Judge Rejects Kentucky’s ‘Gay Marriage’ Ban, Says Constitution is Above God

Judge-John-HeyburnLOUISVILLE, Ky. – A federal judge appointed by former president George W. Bush rejected Kentucky’s ban on ‘same-sex marriage,’ declaring that the U.S. Constitution is the final authority on marriage, not its author, God.

U.S. District Judge John G. Heyburn II ruled Tuesday against Kentucky’s constitutional amendment that sought to protect marriage as being between one man and one woman and banned so-called marriage between members of the same-sex.

The preamble of Kentucky’s state constitution written in 1891 states, “We, the people of the Commonwealth of Kentucky are grateful to Almighty God for the civil, political and religious liberties we enjoy, and invoking the continuance of these blessings, do ordain and establish this Constitution.”

Voters in 2004 passed a referendum to protect the biblical definition of marriage within the state.

“Only a marriage between one man and one woman shall be valid or recognized as a marriage in Kentucky. A legal status identical or substantially similar to that of marriage for unmarried individuals shall not be valid or recognized,” reads Kentucky Constitutional Amendment 1 of 2004, which was overwhelming approved by 75% of voters.

In his decision, Heyburn took a shot at those who hold to the historical and biblical belief that marriage comes from and is defined by God and those who voted for the amendment, expressing that such beliefs do not rise above the equal protection clause of the U.S. Constitution.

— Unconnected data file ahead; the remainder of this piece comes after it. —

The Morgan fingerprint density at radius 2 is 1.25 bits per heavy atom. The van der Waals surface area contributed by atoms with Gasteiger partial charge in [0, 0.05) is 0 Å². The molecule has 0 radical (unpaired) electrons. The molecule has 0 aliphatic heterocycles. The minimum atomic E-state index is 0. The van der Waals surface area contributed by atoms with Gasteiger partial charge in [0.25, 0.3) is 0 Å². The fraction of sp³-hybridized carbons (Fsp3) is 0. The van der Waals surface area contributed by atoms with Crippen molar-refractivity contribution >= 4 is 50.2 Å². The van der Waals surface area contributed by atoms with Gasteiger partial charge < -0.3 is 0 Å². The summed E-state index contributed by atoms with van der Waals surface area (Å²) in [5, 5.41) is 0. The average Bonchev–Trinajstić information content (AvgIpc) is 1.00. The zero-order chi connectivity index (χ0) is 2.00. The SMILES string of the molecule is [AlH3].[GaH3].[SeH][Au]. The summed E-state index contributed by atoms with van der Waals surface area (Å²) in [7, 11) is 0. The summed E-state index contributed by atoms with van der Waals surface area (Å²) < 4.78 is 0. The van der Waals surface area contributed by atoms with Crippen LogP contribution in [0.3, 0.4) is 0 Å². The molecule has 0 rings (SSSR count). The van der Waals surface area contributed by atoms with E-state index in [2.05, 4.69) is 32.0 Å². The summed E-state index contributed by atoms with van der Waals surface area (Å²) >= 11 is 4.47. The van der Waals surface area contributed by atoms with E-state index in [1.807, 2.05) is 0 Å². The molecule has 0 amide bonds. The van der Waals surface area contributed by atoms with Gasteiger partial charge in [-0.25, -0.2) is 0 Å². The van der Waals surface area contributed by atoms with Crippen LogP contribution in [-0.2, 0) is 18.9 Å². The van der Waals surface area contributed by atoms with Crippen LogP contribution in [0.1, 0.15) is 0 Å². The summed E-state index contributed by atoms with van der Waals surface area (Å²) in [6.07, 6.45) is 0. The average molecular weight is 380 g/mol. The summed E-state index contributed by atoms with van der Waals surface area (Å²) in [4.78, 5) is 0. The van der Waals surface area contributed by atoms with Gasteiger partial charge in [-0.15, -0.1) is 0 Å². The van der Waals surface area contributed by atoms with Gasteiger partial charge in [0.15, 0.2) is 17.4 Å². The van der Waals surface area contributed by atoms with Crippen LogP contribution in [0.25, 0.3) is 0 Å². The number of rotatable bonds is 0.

“In America, even sincere and long-held religious beliefs do not trump the constitutional rights of those who happen to have been out-voted,” Heyburn declared in his ruling.

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Heyburn also criticized Kentucky Gov. Steve Beshear (D) for arguing that the ban preserves the state’s birth rate, and therefore contributes to the economic stability of Kentucky.

“These arguments are not those of serious people,” Heyburn concluded.

Earlier this year, Heyburn ruled that Kentucky must recognize so-called “gay marriages” performed in other states.

Heyburn has stayed his ruling pending an appeal to the U.S. Court of Appeals for the 6th Circuit.

Kentucky has a long history of acknowledging God.

In March of 2002, the Kentucky Legislature enacted a law declaring, “The safety and security of the Commonwealth cannot be achieved apart from reliance upon Almighty God,” which later was amended in 2006 to require the Executive Director of the Kentucky Office of Homeland Security to “[p]ublicize the findings of the General Assembly stressing the dependence on Almighty God as being vital to the security of the Commonwealth” by including its provisions in its “training and educational materials,” and by “prominently displaying a permanent plaque at the entrance to the state’s Emergency Operations Center,” stating the text.

In February of 2011, a Kentucky Court of Appeals upheld the law in a 2-to-1 decision, and further appeals by a group of self-styled atheists were unsuccessful in attempting to overturn the mandate.

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